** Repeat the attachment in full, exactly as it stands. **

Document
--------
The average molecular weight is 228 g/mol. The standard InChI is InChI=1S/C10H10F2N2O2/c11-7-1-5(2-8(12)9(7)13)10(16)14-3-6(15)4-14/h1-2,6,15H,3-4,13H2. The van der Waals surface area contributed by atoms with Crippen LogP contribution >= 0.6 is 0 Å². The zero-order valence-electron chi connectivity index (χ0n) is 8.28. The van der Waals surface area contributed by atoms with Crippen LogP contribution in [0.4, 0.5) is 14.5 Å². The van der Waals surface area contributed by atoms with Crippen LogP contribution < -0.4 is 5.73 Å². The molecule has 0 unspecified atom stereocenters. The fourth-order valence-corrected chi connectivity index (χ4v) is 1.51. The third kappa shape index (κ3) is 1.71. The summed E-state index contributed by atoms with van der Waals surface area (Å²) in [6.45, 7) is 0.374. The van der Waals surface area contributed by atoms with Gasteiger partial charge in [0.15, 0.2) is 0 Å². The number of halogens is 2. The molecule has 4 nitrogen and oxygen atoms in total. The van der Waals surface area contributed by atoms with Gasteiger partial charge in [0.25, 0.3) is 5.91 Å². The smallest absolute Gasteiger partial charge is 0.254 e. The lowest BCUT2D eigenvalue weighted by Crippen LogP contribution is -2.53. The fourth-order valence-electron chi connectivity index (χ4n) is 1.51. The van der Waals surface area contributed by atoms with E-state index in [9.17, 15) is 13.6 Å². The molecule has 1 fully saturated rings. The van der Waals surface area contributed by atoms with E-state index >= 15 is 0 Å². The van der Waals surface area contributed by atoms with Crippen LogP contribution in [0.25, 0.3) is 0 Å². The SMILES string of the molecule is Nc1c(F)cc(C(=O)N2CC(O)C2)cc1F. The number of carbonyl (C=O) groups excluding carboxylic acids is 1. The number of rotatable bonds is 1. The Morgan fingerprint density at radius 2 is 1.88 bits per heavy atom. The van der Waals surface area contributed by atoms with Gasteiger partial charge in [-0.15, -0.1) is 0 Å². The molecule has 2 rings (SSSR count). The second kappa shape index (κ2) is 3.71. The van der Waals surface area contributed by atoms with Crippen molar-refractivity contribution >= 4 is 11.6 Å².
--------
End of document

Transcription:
The average molecular weight is 228 g/mol. The standard InChI is InChI=1S/C10H10F2N2O2/c11-7-1-5(2-8(12)9(7)13)10(16)14-3-6(15)4-14/h1-2,6,15H,3-4,13H2. The van der Waals surface area contributed by atoms with Crippen LogP contribution >= 0.6 is 0 Å². The zero-order valence-electron chi connectivity index (χ0n) is 8.28. The van der Waals surface area contributed by atoms with Crippen LogP contribution in [0.4, 0.5) is 14.5 Å². The van der Waals surface area contributed by atoms with Crippen LogP contribution < -0.4 is 5.73 Å². The molecule has 0 unspecified atom stereocenters. The fourth-order valence-corrected chi connectivity index (χ4v) is 1.51. The third kappa shape index (κ3) is 1.71. The summed E-state index contributed by atoms with van der Waals surface area (Å²) in [6.45, 7) is 0.374. The van der Waals surface area contributed by atoms with Gasteiger partial charge in [0.15, 0.2) is 0 Å². The number of halogens is 2. The molecule has 4 nitrogen and oxygen atoms in total. The van der Waals surface area contributed by atoms with Gasteiger partial charge in [0.25, 0.3) is 5.91 Å². The smallest absolute Gasteiger partial charge is 0.254 e. The lowest BCUT2D eigenvalue weighted by Crippen LogP contribution is -2.53. The fourth-order valence-electron chi connectivity index (χ4n) is 1.51. The van der Waals surface area contributed by atoms with E-state index in [9.17, 15) is 13.6 Å². The molecule has 1 fully saturated rings. The van der Waals surface area contributed by atoms with E-state index >= 15 is 0 Å². The van der Waals surface area contributed by atoms with Crippen LogP contribution in [0.25, 0.3) is 0 Å². The SMILES string of the molecule is Nc1c(F)cc(C(=O)N2CC(O)C2)cc1F. The number of carbonyl (C=O) groups excluding carboxylic acids is 1. The number of rotatable bonds is 1. The Morgan fingerprint density at radius 2 is 1.88 bits per heavy atom. The van der Waals surface area contributed by atoms with Gasteiger partial charge in [-0.15, -0.1) is 0 Å². The molecule has 2 rings (SSSR count). The second kappa shape index (κ2) is 3.71. The van der Waals surface area contributed by atoms with Crippen molar-refractivity contribution >= 4 is 11.6 Å².